Tag Archives: The Great Big Book of Families

Books for a Future

12 Nov

We are all reeling from the American election results and the impact a Trump-led leadership is already having on tolerance, equality and justice. And all that on top of our own Brexit backlash! This shift to a right wing leadership is going to have a huge impact on the most vulnerable in our communities and will leave a lasting legacy for our children to fix. 

So what can we do? We can stand together and stand up to bigotry and hate. Now is the time for solidarity, kindness and inclusion. It’s more important than ever to teach the children in our lives to stand up for what they believe in and to look out for others. My social media has been full of positivity and plans for action. It’s one of the things I love most about social media – when the shit hits, there’s always an uprising of hope. 

So here’s what I’m going to do, and I’d love for you to join me…

*Goes full Whitney* I believe the children are our future. And I believe that books can change the world. So I’m going to bring the two together by gifting an empowering, inclusive book to my local school every month, as well as highlighting the best of the bunch on here. 

Books teach children about the world they live in, and in turn about tolerance, appreciating diversity and supporting others. I want to arm children with these qualities. They are going to need them!

This is something everyone can do to make a difference. We all have children in our lives, whether in our families, in our social groups or in our communities. Sharing empowering books with them could make all the difference. And it doesn’t have to cost money. You could donate your time and talk to these kids about books and the world, or share the book recommendations with parents and teachers you know to help get these books to the kids. 

The first book I’m going to give is Fantastically Great Women Who Changed the World by Kate Pankhurst (Bloomsbury). It seems very apt! I love this book more than I can say. It’s a hugely empowering, fun and fact-filled picture book about women who changed the world across very different fields, including Coco Chanel, Frida Kahlo, Marie Curie, Mary Anning, Mary Seacole, Amelia Earhart, Agent Fifi, Sacagawa, Emmeline Pankhurst, Rosa Parks, and Anne Frank. I want to push this book into the hands of every girl and tell them it will be okay. That they can do it. That we believe in them and that we’ve got their backs. 

Want to join me? Perhaps you could gift a book to your local school, library or community group? Or to a child in your life? Perhaps you could give your time to read with a child at a local school. Have a look at Beanstalk and see if they work with schools in your area. Because reading unlocks the future.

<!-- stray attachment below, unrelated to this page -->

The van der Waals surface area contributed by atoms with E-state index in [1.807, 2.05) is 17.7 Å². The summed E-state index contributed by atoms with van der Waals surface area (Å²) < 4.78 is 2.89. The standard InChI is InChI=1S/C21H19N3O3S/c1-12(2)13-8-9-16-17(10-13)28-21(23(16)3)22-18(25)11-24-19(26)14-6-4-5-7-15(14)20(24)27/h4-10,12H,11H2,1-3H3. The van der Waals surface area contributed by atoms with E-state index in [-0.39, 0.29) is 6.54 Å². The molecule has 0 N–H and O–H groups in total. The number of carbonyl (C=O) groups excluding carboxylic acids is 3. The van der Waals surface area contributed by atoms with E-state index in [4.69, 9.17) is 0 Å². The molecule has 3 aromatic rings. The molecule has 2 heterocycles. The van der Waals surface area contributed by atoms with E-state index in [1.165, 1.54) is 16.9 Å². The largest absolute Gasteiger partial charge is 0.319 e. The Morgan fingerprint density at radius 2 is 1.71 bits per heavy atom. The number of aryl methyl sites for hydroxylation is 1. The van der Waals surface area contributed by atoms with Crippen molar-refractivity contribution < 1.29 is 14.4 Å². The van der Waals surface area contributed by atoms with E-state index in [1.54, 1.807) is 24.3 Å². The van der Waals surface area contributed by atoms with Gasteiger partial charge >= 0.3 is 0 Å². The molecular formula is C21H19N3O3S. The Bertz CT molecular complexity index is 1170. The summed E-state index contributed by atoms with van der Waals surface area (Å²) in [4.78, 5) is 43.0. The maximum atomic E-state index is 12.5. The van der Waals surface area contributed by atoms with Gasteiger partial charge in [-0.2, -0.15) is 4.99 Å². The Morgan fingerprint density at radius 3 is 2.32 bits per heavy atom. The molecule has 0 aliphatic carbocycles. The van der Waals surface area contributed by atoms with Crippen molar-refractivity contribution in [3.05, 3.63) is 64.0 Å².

Sadly this awesome book is out of stock pretty much everywhere at the moment – that’s how good it is! – but more stock is coming and there are tons of fantastically inclusive and inspirational books out there. Perhaps you could gift one of these:

If you are concerned about right wing views on refugees and migration you could gift The Journey. If you fear for the freedom of the press and the impact of a biased media you could give Girl with a White Dog. If you want to empower young women you could give What’s a Girl Gotta Do? If you want to support inclusion try any of The Great Big Book… series. For LGBT awareness you could gift Made By Raffi. Or have a look at Letterbox Library for inspiration. 

I’ll be using #booksforafuture to share the book giving and highlight other awesome world-changing and empowering books that our children deserve in their lives. Come and join me. What books would you add to the list? 

Welcome to the Family

9 Jul

Last night Mollie was reading an old finding out book about the body. She called me upstairs and asked “It says that when they grow up a man and a woman can live together and have a baby but it doesn’t say that a woman and a woman can, or a man and a man can. Why?”
She had been looking up belly buttons in the index and come across a very high level and outdated ‘making babies’ page. Mollie has two mums. We have always been honest with her and answered any questions that arise and she knows that the doctors put the man’s seed into my tummy to make her because we were two mummies. But this book dated from my childhood and it confused her. And I was the stupid mum who left it on her bookshelf.